As reported in the Wall Street Journal the housing market, once a primary factor in sending the economy into a severe recession and an economic laggard ever since, has rebounded and is now one of the country’s economic bright spots:
Economists project U.S. gross domestic product growth will slow in the final three months of the year from the sluggish 2% annual rate in the third quarter. Businesses, unnerved by the prospect of federal tax increases and spending cuts known as the “fiscal cliff” taking effect in January, have slowed their pace of investment spending. Defense spending also is expected to slow, further weighing on growth.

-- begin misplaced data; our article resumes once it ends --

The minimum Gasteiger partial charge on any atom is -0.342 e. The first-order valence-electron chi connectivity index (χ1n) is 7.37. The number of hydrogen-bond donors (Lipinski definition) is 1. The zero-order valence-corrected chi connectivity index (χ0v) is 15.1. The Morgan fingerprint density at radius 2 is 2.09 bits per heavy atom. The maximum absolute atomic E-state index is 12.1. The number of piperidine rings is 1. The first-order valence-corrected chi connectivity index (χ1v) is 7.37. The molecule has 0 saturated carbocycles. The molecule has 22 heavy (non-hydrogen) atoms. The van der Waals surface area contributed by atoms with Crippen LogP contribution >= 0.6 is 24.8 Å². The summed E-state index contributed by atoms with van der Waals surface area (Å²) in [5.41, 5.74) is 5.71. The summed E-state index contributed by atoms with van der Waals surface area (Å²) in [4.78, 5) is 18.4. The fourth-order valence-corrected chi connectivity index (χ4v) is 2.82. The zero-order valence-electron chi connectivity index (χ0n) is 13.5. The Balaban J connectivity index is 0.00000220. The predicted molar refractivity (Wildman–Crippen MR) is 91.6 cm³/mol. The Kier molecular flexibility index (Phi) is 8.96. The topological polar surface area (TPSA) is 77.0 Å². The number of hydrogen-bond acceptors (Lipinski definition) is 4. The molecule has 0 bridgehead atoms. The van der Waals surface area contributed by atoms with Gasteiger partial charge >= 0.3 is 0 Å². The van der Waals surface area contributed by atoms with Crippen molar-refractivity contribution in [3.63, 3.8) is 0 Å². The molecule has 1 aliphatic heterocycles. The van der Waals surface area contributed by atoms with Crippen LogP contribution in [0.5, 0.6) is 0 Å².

But while those economic pillars weaken, an improving housing market is buoying consumers’ spirits and giving the economy its biggest lift since the real-estate boom. Macroeconomic Advisers projects the economy will grow at a 1.4% annual rate in the fourth quarter, with housing contributing 0.4 percentage point. IHS Global Insight is projecting a 1% growth rate, with housing contributing 0.53 of a percentage point—the largest contribution since 2005.
One of the many reasons that housing is making a comeback is the rise in rents:
While rising prices now are driving the housing market forward, that couldn’t have happened without a painful cycle of losses. Lower prices and rock-bottom interest rates have boosted affordability. The average monthly mortgage payment on a median-price home in October, assuming a 10% down payment, fell to $720 at prevailing rates, down from nearly $1,270 at the end of 2005.
Rising rents and an uptick in household formation have ignited demand, which, in turn, has pushed inventories of homes for sale to their lowest level in at least a decade. The upshot: More buyers are chasing fewer homes, pushing up prices.